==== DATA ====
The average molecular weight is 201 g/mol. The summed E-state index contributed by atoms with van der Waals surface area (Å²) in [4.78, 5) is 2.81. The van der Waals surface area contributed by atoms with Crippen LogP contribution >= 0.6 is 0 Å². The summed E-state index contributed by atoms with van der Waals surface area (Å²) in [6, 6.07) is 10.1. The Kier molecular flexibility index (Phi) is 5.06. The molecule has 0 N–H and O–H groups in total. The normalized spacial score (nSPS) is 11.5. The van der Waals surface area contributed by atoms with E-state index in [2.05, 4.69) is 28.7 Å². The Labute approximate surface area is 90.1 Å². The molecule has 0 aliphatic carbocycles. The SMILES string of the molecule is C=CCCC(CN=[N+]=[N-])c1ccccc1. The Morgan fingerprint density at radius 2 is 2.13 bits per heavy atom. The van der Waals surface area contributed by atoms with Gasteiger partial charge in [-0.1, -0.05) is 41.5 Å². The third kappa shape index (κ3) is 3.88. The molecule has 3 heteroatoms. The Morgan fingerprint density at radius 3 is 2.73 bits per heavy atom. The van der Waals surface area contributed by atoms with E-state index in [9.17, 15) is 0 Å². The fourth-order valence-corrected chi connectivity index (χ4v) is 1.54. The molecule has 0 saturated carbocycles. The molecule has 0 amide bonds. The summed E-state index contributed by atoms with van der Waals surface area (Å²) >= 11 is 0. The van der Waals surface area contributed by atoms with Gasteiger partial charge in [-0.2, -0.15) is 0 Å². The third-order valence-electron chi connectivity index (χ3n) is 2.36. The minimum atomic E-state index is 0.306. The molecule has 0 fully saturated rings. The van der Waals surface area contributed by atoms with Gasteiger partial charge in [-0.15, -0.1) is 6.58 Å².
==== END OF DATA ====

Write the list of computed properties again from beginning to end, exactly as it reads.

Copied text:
The average molecular weight is 201 g/mol. The summed E-state index contributed by atoms with van der Waals surface area (Å²) in [4.78, 5) is 2.81. The van der Waals surface area contributed by atoms with Crippen LogP contribution >= 0.6 is 0 Å². The summed E-state index contributed by atoms with van der Waals surface area (Å²) in [6, 6.07) is 10.1. The Kier molecular flexibility index (Phi) is 5.06. The molecule has 0 N–H and O–H groups in total. The normalized spacial score (nSPS) is 11.5. The van der Waals surface area contributed by atoms with E-state index in [2.05, 4.69) is 28.7 Å². The Labute approximate surface area is 90.1 Å². The molecule has 0 aliphatic carbocycles. The SMILES string of the molecule is C=CCCC(CN=[N+]=[N-])c1ccccc1. The Morgan fingerprint density at radius 2 is 2.13 bits per heavy atom. The van der Waals surface area contributed by atoms with Gasteiger partial charge in [-0.1, -0.05) is 41.5 Å². The third kappa shape index (κ3) is 3.88. The molecule has 3 heteroatoms. The Morgan fingerprint density at radius 3 is 2.73 bits per heavy atom. The van der Waals surface area contributed by atoms with E-state index in [9.17, 15) is 0 Å². The fourth-order valence-corrected chi connectivity index (χ4v) is 1.54. The molecule has 0 saturated carbocycles. The molecule has 0 amide bonds. The summed E-state index contributed by atoms with van der Waals surface area (Å²) >= 11 is 0. The van der Waals surface area contributed by atoms with Gasteiger partial charge in [-0.2, -0.15) is 0 Å². The third-order valence-electron chi connectivity index (χ3n) is 2.36. The minimum atomic E-state index is 0.306. The molecule has 0 fully saturated rings. The van der Waals surface area contributed by atoms with Gasteiger partial charge in [-0.15, -0.1) is 6.58 Å².